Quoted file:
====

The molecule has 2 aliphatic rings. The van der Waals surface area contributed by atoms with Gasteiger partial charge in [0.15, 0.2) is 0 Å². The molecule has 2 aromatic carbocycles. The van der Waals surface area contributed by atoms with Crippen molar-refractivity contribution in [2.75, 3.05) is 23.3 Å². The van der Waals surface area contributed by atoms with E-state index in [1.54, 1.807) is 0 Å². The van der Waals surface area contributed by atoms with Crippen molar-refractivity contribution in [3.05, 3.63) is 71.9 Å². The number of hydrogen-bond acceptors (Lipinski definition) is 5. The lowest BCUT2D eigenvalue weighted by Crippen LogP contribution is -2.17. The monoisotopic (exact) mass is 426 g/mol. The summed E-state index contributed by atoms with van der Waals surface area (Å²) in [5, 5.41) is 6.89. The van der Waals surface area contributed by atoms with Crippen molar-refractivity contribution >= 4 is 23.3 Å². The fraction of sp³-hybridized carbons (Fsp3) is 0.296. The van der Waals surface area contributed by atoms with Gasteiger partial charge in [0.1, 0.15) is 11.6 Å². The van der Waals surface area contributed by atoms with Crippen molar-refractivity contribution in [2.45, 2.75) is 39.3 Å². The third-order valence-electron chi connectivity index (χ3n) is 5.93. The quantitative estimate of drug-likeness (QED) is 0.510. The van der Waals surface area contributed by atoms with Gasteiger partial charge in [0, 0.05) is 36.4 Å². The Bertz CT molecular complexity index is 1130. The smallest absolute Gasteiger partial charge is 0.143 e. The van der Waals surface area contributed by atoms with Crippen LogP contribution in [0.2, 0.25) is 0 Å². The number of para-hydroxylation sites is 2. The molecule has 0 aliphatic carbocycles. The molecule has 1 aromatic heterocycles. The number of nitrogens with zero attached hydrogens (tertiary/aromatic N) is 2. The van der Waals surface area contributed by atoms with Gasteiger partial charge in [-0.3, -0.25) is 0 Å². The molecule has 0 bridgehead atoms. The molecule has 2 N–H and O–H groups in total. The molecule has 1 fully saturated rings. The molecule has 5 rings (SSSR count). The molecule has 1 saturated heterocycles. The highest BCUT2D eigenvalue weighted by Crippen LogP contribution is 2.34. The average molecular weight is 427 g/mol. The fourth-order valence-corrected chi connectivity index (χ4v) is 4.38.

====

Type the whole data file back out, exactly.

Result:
The molecule has 2 aliphatic rings. The van der Waals surface area contributed by atoms with Gasteiger partial charge in [0.15, 0.2) is 0 Å². The molecule has 2 aromatic carbocycles. The van der Waals surface area contributed by atoms with Crippen molar-refractivity contribution in [2.75, 3.05) is 23.3 Å². The van der Waals surface area contributed by atoms with E-state index in [1.54, 1.807) is 0 Å². The van der Waals surface area contributed by atoms with Crippen molar-refractivity contribution in [3.05, 3.63) is 71.9 Å². The number of hydrogen-bond acceptors (Lipinski definition) is 5. The lowest BCUT2D eigenvalue weighted by Crippen LogP contribution is -2.17. The monoisotopic (exact) mass is 426 g/mol. The summed E-state index contributed by atoms with van der Waals surface area (Å²) in [5, 5.41) is 6.89. The van der Waals surface area contributed by atoms with Crippen molar-refractivity contribution >= 4 is 23.3 Å². The fraction of sp³-hybridized carbons (Fsp3) is 0.296. The van der Waals surface area contributed by atoms with Gasteiger partial charge in [0.1, 0.15) is 11.6 Å². The van der Waals surface area contributed by atoms with Crippen molar-refractivity contribution in [2.45, 2.75) is 39.3 Å². The third-order valence-electron chi connectivity index (χ3n) is 5.93. The quantitative estimate of drug-likeness (QED) is 0.510. The van der Waals surface area contributed by atoms with Gasteiger partial charge in [0, 0.05) is 36.4 Å². The Bertz CT molecular complexity index is 1130. The smallest absolute Gasteiger partial charge is 0.143 e. The van der Waals surface area contributed by atoms with Crippen LogP contribution in [0.2, 0.25) is 0 Å². The number of para-hydroxylation sites is 2. The molecule has 0 aliphatic carbocycles. The molecule has 1 aromatic heterocycles. The number of nitrogens with zero attached hydrogens (tertiary/aromatic N) is 2. The van der Waals surface area contributed by atoms with Gasteiger partial charge in [-0.3, -0.25) is 0 Å². The molecule has 0 bridgehead atoms. The molecule has 2 N–H and O–H groups in total. The molecule has 1 fully saturated rings. The molecule has 5 rings (SSSR count). The molecule has 1 saturated heterocycles. The highest BCUT2D eigenvalue weighted by Crippen LogP contribution is 2.34. The average molecular weight is 427 g/mol. The fourth-order valence-corrected chi connectivity index (χ4v) is 4.38.